After a week that sent advocates of a habitable Earth reeling, new hope has emerged that could make way for substantial climate action in the near term—even during a Trump administration: The children and young adults suing the federal government for their right to a stable climate can now proceed to trial, an unprecedented move in the American legal system.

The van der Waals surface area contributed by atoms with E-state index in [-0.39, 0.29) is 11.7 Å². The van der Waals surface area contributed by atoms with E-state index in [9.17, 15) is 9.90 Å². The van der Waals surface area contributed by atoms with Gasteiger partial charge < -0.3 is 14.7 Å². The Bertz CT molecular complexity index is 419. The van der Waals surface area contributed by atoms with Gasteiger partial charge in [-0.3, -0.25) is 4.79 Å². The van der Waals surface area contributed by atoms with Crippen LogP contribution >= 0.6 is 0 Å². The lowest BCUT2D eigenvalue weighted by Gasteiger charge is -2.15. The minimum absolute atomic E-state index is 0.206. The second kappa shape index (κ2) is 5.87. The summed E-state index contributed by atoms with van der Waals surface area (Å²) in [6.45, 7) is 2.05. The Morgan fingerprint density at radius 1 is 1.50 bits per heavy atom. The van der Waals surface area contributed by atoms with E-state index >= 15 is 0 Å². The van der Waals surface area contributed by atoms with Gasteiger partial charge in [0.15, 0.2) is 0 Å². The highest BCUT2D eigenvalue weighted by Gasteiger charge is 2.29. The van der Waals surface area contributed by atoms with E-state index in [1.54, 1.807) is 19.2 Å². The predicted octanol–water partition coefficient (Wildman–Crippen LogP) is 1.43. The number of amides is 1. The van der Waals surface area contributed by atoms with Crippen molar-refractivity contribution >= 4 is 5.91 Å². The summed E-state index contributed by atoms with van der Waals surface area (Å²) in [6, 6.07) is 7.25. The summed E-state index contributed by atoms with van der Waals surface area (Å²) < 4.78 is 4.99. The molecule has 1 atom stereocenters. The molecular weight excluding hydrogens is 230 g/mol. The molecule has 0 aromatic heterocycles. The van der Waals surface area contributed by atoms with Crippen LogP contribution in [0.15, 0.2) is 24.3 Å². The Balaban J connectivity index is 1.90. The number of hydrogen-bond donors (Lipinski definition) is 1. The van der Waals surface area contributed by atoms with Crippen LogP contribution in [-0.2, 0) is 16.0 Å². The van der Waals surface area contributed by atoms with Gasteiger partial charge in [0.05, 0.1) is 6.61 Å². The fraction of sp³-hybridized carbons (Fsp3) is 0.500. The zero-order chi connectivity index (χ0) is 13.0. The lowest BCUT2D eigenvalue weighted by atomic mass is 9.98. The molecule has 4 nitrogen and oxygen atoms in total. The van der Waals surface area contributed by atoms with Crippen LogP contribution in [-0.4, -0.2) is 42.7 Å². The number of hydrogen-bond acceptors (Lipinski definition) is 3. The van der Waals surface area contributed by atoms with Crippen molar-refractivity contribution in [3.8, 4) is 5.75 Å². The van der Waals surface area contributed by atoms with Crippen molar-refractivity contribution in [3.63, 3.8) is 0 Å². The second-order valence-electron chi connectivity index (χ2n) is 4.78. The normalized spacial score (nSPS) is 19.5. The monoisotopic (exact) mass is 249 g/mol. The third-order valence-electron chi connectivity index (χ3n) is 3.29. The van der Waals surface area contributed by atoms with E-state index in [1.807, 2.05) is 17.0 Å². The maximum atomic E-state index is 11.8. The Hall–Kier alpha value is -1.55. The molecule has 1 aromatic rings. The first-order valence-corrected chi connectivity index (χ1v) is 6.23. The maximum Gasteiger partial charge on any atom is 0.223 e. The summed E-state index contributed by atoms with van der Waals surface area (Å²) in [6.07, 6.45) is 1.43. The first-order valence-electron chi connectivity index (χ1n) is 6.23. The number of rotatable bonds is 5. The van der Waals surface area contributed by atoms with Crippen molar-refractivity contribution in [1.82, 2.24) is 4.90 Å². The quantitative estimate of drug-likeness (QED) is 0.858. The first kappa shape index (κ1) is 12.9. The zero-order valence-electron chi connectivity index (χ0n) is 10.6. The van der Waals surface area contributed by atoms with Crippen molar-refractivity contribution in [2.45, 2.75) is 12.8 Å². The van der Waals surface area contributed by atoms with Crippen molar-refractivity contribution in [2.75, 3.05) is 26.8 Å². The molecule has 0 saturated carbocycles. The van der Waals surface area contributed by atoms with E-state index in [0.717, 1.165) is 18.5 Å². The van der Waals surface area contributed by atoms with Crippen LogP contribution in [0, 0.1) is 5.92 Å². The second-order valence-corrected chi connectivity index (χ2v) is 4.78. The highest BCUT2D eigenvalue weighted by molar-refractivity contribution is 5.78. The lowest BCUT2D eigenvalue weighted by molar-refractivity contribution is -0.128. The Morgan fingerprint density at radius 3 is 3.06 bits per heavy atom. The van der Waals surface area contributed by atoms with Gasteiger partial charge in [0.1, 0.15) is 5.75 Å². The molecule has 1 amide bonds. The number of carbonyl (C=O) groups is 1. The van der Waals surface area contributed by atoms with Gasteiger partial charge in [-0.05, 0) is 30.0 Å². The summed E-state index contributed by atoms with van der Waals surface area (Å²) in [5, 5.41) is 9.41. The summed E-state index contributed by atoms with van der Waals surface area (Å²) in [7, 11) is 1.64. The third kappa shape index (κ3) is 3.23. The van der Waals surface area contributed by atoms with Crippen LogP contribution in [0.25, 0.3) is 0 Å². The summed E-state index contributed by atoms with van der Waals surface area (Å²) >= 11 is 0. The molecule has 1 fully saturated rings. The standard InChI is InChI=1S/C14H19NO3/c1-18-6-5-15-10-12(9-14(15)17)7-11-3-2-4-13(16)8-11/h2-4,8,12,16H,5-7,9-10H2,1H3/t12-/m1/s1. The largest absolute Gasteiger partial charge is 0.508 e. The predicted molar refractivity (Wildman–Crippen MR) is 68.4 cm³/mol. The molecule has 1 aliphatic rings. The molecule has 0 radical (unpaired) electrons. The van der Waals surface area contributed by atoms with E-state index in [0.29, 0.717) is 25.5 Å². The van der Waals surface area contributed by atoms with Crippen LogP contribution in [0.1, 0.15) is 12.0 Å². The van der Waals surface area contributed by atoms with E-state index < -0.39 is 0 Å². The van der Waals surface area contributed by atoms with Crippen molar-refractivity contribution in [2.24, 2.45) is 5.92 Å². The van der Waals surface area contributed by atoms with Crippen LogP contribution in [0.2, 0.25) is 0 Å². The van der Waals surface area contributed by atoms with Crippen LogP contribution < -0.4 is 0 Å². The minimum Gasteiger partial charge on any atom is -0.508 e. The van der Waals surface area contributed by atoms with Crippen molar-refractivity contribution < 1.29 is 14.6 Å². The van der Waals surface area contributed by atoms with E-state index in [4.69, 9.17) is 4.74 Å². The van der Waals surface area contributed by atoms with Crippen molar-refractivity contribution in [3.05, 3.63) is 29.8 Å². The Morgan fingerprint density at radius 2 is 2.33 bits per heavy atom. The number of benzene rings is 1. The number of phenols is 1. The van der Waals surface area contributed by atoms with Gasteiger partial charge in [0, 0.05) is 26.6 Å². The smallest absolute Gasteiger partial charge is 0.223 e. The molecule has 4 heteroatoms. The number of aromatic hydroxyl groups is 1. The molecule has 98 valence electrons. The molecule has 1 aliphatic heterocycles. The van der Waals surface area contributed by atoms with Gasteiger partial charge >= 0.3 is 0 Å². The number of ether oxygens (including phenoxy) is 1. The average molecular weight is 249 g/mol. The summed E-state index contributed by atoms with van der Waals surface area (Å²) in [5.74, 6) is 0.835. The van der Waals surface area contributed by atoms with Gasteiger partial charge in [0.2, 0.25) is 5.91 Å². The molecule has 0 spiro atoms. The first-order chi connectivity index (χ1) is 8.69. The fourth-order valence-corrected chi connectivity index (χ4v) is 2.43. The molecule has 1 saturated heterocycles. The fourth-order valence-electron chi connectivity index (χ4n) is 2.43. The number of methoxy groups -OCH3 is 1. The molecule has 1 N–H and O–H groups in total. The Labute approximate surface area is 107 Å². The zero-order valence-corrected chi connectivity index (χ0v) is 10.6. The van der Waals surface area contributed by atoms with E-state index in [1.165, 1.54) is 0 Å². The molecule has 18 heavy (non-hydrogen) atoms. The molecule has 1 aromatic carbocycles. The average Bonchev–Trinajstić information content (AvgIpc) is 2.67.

The path was cleared by a federal district court judge in Oregon who wrote an opinion preliminarily finding that a stable climate is a fundamental constitutional right. In the groundbreaking decision, announced on Thursday, U.S. District Court Judge Ann Aiken ruled in favor of a group of 21 children and young adults in their suit against the federal government. In denying the government’s motion to dismiss, Aiken, based in Eugene, Oregon, opened a path for an eventual court-mandated, science-based plan to bring about sharp emissions reductions in the United States. The case, Juliana v. United States, will now go to trial starting sometime in 2017 and could prove to be a major civil rights suit, eventually finding its way to the U.S. Supreme Court.
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